Active Patterns: Pattern Matching
- Active Patterns: Pattern Matching
- Active Patterns: Single Total (|A|)
- Active Patterns: Single Total With Params (|A|) x
- Active Patterns: Partial Application
- Active Patterns: Single Partial (|A|_|)
- Active Patterns: Single Partial With Params (|A|_|) x
- Active Patterns: Multi-Case (|A|B|)
- Active Patterns : Choices and Nesting
This post will lay the groundwork by covering pattern matching, and introducing the concept of active patterns. Subsequent posts will cover the various types of active pattern in detail.
Thanks to Miles McGuire for setting me straight on the name.
FSharp is full of little nice ideas that you appreciate when you come from a C# background, and destructuring assignment is one of them. Take a look at the following.
let date = (21, 8, 2014) let d, m, y = date val y : int = 2014 val m : int = 8 val d : int = 21 let _, month, year = date val year : int = 2014 val month : int = 8
That’s a tuple representing a date. To extract values from the tuple and assign them to the three variables d, m and y we can do a single assignment. The tuple gets deconstructed (think constructor in reverse).
In the second assignment we use the _ to indicate that we don’t care about the first value in the tuple. It will create two variables month and year.
That alone is pretty nice, but it gets better.
Destructuring assignment is really a form of Pattern Matching, which is common in Functional Programming languages. In FSharp the match expression allows us to match against quite elaborate data structures.
First let’s take a look at a match expression that does little more than the assignment above.
let patternMatch date = match date with | d, m, y -> sprintf "Day [%d], Month [%d], Year [%d]" d m y
With Pattern matching we can deconstruct the date just as we did in the assignment. The match expression allows us to create multiple match clauses, with the value of the overall expression being decided by the first clause that matches.
let partialPatternMatch date = match date with | _, _, y when y < 1960 -> "Nothing before the 60's matters" | _, m, 1960 -> sprintf "Ah the month was %d, the 60's were just beginning" m | _, 12, y -> sprintf "It was Christmas, %d" y | d, m, y -> sprintf "Day [%d], Month [%d], Year [%d]" d m y
Clauses can match based on a ‘when’ guard as in the first example above. We can also insert literal values into the pattern as with the year 1960 in the second case and the month 12 in the third. In both of those examples we match with any day because we use the underscore to indicate that we don’t care what the day is. Also in those examples we match the month and year respectively to variables (m and y) which can be used in the results.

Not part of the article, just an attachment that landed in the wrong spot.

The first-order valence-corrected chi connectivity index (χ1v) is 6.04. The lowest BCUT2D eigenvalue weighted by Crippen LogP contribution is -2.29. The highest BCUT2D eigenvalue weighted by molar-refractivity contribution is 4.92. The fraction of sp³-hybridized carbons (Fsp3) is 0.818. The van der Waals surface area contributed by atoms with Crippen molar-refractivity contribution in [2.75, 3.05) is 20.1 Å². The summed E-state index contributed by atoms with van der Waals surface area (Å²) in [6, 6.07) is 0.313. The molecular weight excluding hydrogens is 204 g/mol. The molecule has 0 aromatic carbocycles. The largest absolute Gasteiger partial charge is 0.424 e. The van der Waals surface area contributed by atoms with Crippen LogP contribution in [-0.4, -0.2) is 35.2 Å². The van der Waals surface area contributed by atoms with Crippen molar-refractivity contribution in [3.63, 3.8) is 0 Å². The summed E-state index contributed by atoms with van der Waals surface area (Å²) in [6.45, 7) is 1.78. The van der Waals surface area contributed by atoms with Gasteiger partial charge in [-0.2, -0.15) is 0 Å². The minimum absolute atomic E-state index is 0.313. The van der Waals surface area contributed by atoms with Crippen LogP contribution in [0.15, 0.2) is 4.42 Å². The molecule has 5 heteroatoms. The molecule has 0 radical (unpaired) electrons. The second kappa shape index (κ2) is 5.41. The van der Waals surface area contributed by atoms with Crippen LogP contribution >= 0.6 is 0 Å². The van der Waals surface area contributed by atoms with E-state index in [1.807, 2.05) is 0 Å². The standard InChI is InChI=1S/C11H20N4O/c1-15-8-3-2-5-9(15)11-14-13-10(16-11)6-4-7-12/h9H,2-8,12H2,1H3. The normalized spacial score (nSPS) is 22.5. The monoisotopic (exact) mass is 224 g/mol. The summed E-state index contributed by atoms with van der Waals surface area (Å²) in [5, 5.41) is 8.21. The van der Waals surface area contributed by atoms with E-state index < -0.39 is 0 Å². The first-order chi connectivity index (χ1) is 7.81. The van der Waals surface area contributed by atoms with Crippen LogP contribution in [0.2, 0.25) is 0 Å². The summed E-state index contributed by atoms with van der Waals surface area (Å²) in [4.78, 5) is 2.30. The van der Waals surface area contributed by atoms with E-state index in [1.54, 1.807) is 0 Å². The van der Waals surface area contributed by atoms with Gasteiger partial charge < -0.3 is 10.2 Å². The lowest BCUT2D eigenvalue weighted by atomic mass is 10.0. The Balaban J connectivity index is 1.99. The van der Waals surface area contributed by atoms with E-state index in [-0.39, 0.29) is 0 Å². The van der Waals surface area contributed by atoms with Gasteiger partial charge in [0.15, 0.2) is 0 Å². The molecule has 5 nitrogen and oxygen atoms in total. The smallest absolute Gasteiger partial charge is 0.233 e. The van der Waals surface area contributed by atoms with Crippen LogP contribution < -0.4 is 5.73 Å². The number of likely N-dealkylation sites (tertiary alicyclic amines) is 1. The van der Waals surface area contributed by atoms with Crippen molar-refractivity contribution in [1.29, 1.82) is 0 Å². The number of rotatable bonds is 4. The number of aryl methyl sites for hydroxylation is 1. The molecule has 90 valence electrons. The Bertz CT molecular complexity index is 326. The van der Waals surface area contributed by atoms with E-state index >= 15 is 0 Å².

In the final clause we are guaranteed to match any date that fails to match on any of the first three clauses. There are no literal values or when guards that could cause the last case to fail, we just get the day month and year, whatever they may be and can use them in the result.
Match Against Abstractions
As exciting as all that is, you’ll notice that like the assignment earlier, the pattern matching in a match expression really only matches against and/or extracts data that’s already there. We’re matching here on the raw numbers that are the underlying representation of the date. It would be nice to match on things like
- First Quarter
- Month End
These are all abstractions that should be independent of how the date is implemented. Active Patterns allow us to pattern match against these kinds of abstraction, rather than the underlying data.
What we need is the matching and extracting of pattern matching, but with the added ability to transform the data we’re working with.
We already have a really good general purpose way of transforming data, namely functions, so it shouldn’t come as any surprise that Active Patterns are special kind of function with some extra powers that make them useful in pattern matching.
Active Patterns come in a few varieties so, the next couple of posts will describe the various options. Don’t worry too much about the notation below. All will become clear as you read through the examples.
- Single Total: (|A|)
- Single Total with Params: (|A|) x
- Single Partial: (|A|_|)
- Single Partial with Params: (|A|_|) x
- Multiple Total: (|A|B|)
OK, I haven’t explained what Total and Partial means yet. All in good time, but if you’re a little OCD like me you’ll notice that list doesn’t look quite complete, there is no “Multiple Partial”. The reason for that is very simple, the language designers haven’t added them yet, and may not add them at all.
“For completeness our specification includes structured names with multiple cases, e.g, (|ParseInt|ParseFloat|_|). However we have yet to detect any practical benefit in doing so.”
We’re getting ahead of ourselves. Next Post (at last) an explanation of the Single Case Total Active Pattern, with an example I can stand over.